Here are some tips for teaching number sense to your littles!

1. Start at the beginning. Even if kids come to school and can count, it doesn't mean that they have
a solid foundation in number sense. Sometimes they can fool ya, but it doesn't take long to see the gaps. When I say start at the beginning I mean assume nothing. Assume they don't know that a
a 2 = 🍎🍎 ... even if they do, it won't hurt them to hear how you talk about numbers and make sense of the numerals and quantities. Starting out on the same page is SO important. Using the same language and them hearing you articulate math talk is key - from the first day of school.

2. Use TPR ... all day long! TPR (total physical response) makes ALL the difference in solidifying number sense. They REALLY need to show those numbers on fingers. I even show them how I use my thumb to hold down fingers I don't need when I'm showing how many.  For some of them it's a new skill just to learn how to manipulate their fingers!

3. Talk numbers all day long, not just during math instruction. Make a point to mention numbers during every content area in some way. "Here I  have 3 books that we are going to read today! Let's count them! 1, 2, 3! Show me three fingers!" .... etc. Inserting it naturally in LOTS of conversations will make a huge difference!

4. Build in a Number Talk time into your calendar time EVERYDAY. Starting on the very first day of school and everyday there after, we talk about a number, until we make it all the way to 10. Then we begin to talk about operations beginning with addition. I use my number sense anchor charts and we talk about each thing on the chart. We count each representation, we say the pneumonic rhyme to learn how to write the numeral, we draw it big in the air small in the air, and on our hand. They turn to their partner and tell a sentence about the number.... so they have to use that number in their sentence. (At my house we have 2 dogs.) Then their partner has to give them an "I heard you say sentence. (At your house you have two dogs) As they grow and begin to learn more numbers, I add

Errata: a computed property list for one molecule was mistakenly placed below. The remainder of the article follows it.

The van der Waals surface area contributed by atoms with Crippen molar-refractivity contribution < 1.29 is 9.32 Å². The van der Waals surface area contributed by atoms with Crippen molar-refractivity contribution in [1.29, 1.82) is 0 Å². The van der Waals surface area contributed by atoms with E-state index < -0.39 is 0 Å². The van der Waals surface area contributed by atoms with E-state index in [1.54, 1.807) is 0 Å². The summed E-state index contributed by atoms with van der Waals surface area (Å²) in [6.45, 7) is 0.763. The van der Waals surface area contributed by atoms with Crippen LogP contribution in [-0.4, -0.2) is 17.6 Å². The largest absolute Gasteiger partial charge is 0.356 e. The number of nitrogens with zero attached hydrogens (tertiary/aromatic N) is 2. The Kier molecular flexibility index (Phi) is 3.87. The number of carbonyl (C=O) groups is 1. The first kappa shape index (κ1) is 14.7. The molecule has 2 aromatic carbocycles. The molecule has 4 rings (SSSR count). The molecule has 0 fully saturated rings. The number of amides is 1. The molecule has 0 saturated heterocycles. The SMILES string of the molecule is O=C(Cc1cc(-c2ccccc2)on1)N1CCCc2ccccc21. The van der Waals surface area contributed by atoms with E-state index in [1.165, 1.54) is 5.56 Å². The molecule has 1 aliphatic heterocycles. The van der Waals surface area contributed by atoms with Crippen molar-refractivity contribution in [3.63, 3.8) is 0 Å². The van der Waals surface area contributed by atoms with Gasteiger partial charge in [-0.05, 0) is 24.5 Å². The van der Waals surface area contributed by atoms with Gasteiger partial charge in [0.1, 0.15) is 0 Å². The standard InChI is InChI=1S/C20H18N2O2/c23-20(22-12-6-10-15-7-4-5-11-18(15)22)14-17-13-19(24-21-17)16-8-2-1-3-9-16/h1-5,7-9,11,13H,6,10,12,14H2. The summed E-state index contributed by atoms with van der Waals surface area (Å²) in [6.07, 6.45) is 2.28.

little questions or challenges. I encourage TPR between the partners when they are talking numbers as an added way to solidify number sense.

I do not post my number anchor charts on our calendar math talk board until we have learned them. Our "number of the day" is something we do together, so they become a partners in the reason the numbers are posted on the board (very impactful!) vs. having them already there and they just become another piece of text around the room. Even after we get to 10, i still do a number of the day.
I do almost a drum roll approach to see what it's going to be (extra copy of the anchor chart turned upside down)... they get sooo excited! I usually do it in a riddle kind of way. "I'm thinking of a number that we have 4 of in our classroom, they are long and tall, shaped like rectangles and we go
in and out of them"... I tell them they cannot shout out, they must hold their thinking in their brain, and then they turn and whisper to their partner their predictions. Capturing their engagement and attention for our number of the day is so much fun and really starts our day out right, not to mention all of the schema we are building! (Find our Number Sense Anchor Charts here)


5. Invitations to count and practice number sense. There are soooo many ways to do this! Math workshops, labs, centers, small groups, etc. Whatever works for you in your classroom, just make sure you provide opportunity everyday. Practice is essential. Using any hands-on manipulatives you have. Using theme related objects is a fun way to integrate and make it new and fun each week.
As you  observe them at their workshops watch to see if they are beginning to count with accuracy, touching one object and saying one number. If not this is the time to model for them and provide a hand over hand to scaffold for them.


Number sense is essential to any and all future math learning, so starting out with solid instruction and hands-on practice to provide a concrete foundation will be an invaluable building block in their math schema! Find our Number Sense Anchor Charts for Little Learners in the shop to help you guide your young mathematicians!


0